RIYADH (Reuters) - Saudi Arabia has detained influential religious scholar Safar al-Hawali and three of his sons, activists said on Thursday, widening an apparent crackdown against clerics, intellectuals and rights campaigners.
London-based Saudi rights group ALQST said the arrests happened after Hawali published a book critical of the Saudi royal family. ALQST’s Yahya Assiri told Reuters the arrests took place on Wednesday.
Another rights watchdog reported Hawali’s arrest, citing sources close to him.
Authorities did not immediately respond to requests for comment. Riyadh says it does not have political prisoners, but senior officials have said monitoring of activists is needed to maintain social stability.
Crown Prince Mohammed bin Salman has received praise for economic and social reforms hailed as proof of a new progressive trend, but there has been unease over the detention of women’s rights activists and a secretive anti-corruption purge last year.
Critics say the powerful son of the king is not doing enough to liberalise politics in a country where the monarch enjoys absolute authority and that he has targeted dissidents.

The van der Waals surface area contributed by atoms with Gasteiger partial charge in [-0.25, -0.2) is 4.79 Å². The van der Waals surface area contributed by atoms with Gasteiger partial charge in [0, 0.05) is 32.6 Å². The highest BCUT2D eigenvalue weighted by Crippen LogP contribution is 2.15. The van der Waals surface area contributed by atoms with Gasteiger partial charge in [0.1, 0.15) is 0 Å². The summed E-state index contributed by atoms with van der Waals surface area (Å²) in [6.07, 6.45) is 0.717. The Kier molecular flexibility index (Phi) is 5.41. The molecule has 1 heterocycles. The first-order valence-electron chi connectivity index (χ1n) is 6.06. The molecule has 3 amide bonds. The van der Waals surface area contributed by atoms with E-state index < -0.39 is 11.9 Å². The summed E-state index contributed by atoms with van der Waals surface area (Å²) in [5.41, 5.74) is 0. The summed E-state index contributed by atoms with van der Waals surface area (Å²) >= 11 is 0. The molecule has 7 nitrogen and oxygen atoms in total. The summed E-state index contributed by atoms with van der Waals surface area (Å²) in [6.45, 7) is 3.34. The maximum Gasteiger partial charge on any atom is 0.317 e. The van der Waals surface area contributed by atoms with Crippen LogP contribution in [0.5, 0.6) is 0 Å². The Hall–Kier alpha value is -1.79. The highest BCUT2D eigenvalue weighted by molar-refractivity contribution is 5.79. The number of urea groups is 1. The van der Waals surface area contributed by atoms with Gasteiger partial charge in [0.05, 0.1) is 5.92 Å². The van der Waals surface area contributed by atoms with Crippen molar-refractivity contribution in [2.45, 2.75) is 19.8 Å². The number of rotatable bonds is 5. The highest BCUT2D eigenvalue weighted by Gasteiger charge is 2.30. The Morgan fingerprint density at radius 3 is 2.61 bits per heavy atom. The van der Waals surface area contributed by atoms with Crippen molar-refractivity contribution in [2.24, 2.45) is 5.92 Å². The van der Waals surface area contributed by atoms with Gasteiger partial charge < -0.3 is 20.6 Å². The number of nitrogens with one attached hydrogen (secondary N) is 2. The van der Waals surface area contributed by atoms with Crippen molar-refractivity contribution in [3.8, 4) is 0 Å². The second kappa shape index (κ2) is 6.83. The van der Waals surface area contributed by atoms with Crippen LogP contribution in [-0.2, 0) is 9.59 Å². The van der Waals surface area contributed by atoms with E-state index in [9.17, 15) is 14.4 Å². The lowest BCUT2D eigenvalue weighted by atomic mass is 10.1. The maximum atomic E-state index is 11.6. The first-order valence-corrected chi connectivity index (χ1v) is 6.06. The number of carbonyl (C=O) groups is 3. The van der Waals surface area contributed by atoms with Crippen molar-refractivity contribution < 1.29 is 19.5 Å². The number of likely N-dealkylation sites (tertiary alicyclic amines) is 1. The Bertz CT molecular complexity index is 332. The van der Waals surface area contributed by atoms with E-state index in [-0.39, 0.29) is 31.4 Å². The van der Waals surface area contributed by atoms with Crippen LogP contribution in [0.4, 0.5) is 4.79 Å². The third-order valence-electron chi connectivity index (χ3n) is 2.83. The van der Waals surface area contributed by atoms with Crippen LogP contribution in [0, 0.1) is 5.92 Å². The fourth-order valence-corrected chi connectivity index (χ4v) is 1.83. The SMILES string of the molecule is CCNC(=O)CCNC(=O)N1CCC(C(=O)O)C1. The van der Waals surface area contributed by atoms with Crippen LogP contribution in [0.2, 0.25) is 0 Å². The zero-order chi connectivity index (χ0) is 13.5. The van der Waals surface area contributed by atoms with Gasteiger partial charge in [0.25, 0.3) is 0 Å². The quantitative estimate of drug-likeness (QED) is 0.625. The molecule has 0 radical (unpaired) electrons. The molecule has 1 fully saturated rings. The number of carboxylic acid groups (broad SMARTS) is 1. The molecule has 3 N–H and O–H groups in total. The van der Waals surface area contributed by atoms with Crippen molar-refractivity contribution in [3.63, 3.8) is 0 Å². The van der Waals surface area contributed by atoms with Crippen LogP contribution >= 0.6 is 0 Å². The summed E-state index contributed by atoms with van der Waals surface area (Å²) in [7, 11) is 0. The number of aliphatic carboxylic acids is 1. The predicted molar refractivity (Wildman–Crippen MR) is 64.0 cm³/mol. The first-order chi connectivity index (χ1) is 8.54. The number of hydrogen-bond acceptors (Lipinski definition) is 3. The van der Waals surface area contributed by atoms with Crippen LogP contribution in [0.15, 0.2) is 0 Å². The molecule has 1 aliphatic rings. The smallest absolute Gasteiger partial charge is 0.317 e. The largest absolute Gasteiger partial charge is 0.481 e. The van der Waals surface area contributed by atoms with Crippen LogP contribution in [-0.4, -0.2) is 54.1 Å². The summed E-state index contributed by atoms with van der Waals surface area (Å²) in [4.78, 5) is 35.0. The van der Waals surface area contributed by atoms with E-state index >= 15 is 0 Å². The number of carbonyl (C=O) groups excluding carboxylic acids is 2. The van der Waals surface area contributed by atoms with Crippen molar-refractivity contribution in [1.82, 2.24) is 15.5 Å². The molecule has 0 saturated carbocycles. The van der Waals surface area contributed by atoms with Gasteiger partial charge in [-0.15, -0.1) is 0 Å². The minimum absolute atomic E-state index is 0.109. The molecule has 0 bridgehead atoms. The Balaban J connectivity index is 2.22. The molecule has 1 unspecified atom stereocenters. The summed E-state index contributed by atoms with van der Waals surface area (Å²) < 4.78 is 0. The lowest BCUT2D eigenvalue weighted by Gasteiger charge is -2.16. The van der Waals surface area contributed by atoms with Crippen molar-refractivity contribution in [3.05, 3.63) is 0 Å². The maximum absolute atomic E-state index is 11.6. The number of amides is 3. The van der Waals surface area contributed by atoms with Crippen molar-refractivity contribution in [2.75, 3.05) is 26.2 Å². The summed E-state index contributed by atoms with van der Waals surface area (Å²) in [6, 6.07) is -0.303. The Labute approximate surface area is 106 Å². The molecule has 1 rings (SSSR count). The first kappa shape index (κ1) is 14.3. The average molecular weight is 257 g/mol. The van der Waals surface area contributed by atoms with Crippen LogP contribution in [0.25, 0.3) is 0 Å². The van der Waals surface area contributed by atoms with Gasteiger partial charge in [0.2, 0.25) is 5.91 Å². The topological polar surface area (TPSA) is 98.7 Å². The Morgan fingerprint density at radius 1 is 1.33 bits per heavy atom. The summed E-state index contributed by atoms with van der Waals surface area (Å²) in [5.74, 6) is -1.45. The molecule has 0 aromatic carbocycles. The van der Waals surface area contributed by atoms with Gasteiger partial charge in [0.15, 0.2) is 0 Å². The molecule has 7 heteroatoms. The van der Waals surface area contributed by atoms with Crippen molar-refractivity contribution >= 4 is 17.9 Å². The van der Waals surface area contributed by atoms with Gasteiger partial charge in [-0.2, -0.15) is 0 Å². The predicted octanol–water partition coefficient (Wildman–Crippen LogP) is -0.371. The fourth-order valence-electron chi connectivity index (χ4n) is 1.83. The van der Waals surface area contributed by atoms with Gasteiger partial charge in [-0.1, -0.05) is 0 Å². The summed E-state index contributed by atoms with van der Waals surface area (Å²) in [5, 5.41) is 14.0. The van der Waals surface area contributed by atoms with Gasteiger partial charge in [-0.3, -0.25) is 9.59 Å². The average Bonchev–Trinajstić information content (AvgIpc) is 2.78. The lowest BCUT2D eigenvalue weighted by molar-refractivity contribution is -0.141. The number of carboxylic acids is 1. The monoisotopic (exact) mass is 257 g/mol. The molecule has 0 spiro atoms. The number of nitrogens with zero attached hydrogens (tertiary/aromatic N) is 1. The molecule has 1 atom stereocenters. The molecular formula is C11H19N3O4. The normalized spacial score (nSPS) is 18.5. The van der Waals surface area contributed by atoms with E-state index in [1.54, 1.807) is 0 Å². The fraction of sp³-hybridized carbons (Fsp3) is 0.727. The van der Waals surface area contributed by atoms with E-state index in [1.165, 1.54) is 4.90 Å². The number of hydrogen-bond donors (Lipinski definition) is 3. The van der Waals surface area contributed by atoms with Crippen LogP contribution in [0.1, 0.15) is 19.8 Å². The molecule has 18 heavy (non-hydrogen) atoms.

Hawali rose to prominence 25 years ago as a leader of the Sahwa movement, which agitated to bring democracy to Saudi Arabia and criticised the ruling family for corruption, social liberalisation and working with the West.
He was jailed in a clampdown on Islamists in the 1990s but was released after muting his criticism. Following the American invasion of Iraq in 2003, Hawali backed an anti-U.S. “jihad” but also denounced Islamist militants’ attacks on Westerners in Saudi Arabia.
The Sahwa were weakened by a mixture of repression and co-optation, but remain active.
The al-Saud family has always regarded Islamist groups as the biggest internal threat to its rule over a country in which appeals to religious sentiment cannot be lightly dismissed and an al Qaeda campaign a decade ago killed hundreds.
Reporting by Stephen Kalin; Editing by Robin Pomeroy